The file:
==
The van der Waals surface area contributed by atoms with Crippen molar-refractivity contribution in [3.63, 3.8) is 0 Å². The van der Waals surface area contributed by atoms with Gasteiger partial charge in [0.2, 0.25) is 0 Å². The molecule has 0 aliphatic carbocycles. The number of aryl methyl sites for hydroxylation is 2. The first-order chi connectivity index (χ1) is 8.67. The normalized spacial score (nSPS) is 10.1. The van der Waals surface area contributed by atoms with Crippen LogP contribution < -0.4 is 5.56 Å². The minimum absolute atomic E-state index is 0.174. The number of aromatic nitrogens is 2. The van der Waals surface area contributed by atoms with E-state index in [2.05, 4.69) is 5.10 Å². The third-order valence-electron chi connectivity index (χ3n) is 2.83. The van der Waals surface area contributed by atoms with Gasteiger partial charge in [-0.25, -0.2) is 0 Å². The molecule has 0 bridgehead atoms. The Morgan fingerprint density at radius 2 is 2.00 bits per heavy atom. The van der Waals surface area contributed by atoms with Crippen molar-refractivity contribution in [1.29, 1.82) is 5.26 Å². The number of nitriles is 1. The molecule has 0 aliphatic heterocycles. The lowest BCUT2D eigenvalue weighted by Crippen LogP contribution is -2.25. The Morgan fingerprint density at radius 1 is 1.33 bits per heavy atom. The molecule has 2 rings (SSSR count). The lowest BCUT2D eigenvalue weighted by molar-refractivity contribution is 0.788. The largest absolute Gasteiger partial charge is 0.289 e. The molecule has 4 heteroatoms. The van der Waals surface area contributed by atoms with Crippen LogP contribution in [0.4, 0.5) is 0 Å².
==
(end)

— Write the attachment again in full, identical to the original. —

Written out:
The van der Waals surface area contributed by atoms with Crippen molar-refractivity contribution in [3.63, 3.8) is 0 Å². The van der Waals surface area contributed by atoms with Gasteiger partial charge in [0.2, 0.25) is 0 Å². The molecule has 0 aliphatic carbocycles. The number of aryl methyl sites for hydroxylation is 2. The first-order chi connectivity index (χ1) is 8.67. The normalized spacial score (nSPS) is 10.1. The van der Waals surface area contributed by atoms with Crippen LogP contribution < -0.4 is 5.56 Å². The minimum absolute atomic E-state index is 0.174. The number of aromatic nitrogens is 2. The van der Waals surface area contributed by atoms with E-state index in [2.05, 4.69) is 5.10 Å². The third-order valence-electron chi connectivity index (χ3n) is 2.83. The van der Waals surface area contributed by atoms with Gasteiger partial charge in [-0.25, -0.2) is 0 Å². The molecule has 0 bridgehead atoms. The Morgan fingerprint density at radius 2 is 2.00 bits per heavy atom. The van der Waals surface area contributed by atoms with Crippen molar-refractivity contribution in [1.29, 1.82) is 5.26 Å². The number of nitriles is 1. The molecule has 0 aliphatic heterocycles. The lowest BCUT2D eigenvalue weighted by Crippen LogP contribution is -2.25. The Morgan fingerprint density at radius 1 is 1.33 bits per heavy atom. The molecule has 2 rings (SSSR count). The lowest BCUT2D eigenvalue weighted by molar-refractivity contribution is 0.788. The largest absolute Gasteiger partial charge is 0.289 e. The molecule has 4 heteroatoms. The van der Waals surface area contributed by atoms with Crippen LogP contribution in [0.4, 0.5) is 0 Å².